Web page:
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Bush presses Riyadh on oil but no concrete promises secured
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Saudi Arabia on Friday gave no concrete promises to visiting U.S. President George W. Bush who is in the oil-rich kingdom to press for an immediate increase in its oil production to help tame record oil prices.

U.S. President George W. Bush (2nd R) is welcomed upon arrival by Saudi Arabia's King Abdullah (L) in the Royal Terminal at Riyadh-King Khaled International Airport in Riyadh May 16, 2008.

On May 10, the kingdom already raised supplies to customers by increasing oil output of 300,000 barrels per day (bpd) and "supply and demand are in balance today," Saudi Oil Minister Ali al-Naimi told a press conference, while Bush held talks with King Abdullah bin Abdul-Aziz.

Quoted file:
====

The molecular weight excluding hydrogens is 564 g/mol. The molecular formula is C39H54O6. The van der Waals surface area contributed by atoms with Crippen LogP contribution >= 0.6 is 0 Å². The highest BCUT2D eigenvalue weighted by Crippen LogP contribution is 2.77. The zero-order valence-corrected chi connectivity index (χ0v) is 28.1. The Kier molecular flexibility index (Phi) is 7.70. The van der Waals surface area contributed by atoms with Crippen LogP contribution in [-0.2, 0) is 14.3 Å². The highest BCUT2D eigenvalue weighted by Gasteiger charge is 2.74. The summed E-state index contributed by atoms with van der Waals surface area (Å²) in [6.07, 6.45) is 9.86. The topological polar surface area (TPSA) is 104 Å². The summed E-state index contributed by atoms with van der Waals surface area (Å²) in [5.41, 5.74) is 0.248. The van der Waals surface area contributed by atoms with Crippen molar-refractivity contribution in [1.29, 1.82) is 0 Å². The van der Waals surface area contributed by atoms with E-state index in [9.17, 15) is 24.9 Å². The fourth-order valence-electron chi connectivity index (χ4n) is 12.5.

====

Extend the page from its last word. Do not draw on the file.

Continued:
Saudi oil output in June would reach 9.45 million bpd and the kingdom sees fundamentals in oil markets were sound now, Naimi said.

The oil minister, however, promised that "if the need appears, Saudi Arabia has no objection to producing more."

King Abdullah and President Bush met in the king's ranch in Al- Jnadreyah, near Riyadh, on bilateral cooperation in all fields. They signed a memorandum of understanding on cooperation in nuclear energy and an agreement on technological cooperation, according to the official SPA news agency.

They also touched upon issues in the Middle East, particularly the chronic Palestinian-Israel issue, and conditions in Lebanon and Iraq, said SPA.

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